As we mention in the "Narrator Point of View" section, the tone suggests that grown-up Waverly is looking back on her less-than-ideal childhood. To this end, she can get kind of cranky with her mom, taking little digs at her to show us what a pain she can be. But since Waverly-the-adult is in the mix, she also examines her own behavior with a pretty harsh eye, like when she points out "how wicked I was being" (11) when she asks her mom about Chinese torture.
As narrator, Waverly also tries to weigh the situation evenly instead of just judging her mother. So when she says, "My mother imparted her daily truths" (3), what starts as a sort of sarcastic jab morphs into a more compassionate understanding as Waverly explains her mother's desire to "help my older brothers and me rise above our circumstances" (3). Does Mom bug her? Yup—but as Waverly looks back, she tries to give her mom the benefit of the doubt, too.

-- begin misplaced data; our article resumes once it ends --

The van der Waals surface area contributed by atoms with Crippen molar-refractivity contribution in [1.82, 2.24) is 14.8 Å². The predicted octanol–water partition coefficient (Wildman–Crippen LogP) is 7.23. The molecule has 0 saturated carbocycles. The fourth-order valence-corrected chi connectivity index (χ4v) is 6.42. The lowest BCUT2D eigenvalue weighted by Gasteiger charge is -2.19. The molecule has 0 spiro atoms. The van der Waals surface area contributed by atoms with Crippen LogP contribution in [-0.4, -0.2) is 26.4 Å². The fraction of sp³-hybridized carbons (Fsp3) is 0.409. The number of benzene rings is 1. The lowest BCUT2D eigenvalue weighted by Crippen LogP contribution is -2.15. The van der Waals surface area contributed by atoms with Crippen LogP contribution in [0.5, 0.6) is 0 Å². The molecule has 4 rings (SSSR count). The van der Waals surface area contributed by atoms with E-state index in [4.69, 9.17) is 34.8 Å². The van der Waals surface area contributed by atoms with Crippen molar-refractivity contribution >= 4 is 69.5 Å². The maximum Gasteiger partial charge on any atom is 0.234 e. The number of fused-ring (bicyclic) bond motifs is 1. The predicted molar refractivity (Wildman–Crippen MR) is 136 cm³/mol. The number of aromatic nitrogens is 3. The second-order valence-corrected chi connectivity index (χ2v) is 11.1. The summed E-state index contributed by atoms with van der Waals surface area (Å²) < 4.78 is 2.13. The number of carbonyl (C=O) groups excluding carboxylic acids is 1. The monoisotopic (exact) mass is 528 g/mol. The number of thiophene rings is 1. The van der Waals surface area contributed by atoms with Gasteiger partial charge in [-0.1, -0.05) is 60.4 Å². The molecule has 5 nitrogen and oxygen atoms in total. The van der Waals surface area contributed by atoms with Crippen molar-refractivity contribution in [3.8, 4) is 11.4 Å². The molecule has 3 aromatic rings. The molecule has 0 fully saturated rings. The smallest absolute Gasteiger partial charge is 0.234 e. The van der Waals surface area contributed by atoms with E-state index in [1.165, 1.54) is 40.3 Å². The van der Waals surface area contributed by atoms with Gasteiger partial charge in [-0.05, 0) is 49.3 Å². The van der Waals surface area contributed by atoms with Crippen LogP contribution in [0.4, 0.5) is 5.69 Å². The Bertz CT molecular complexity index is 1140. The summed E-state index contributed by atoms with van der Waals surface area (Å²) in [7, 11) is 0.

That said, an atmosphere of general sadness pops up all over the text. Waverly doesn't ever come out and cry or tell us how unhappy she is; instead, she lets her descriptions tell us how she feels. For instance, when she describes her life after becoming a chess champion, she says:
I no longer played in the alley of Waverly Place. I never visited the playground where the pigeons and old men gathered. (51)
She never says she's sad, but in listing things she once enjoyed and doesn't get to do anymore, we can easily draw our own conclusions. A change like this would bum anybody out, and though she doesn't declare her feelings, Waverly makes sure we feel it.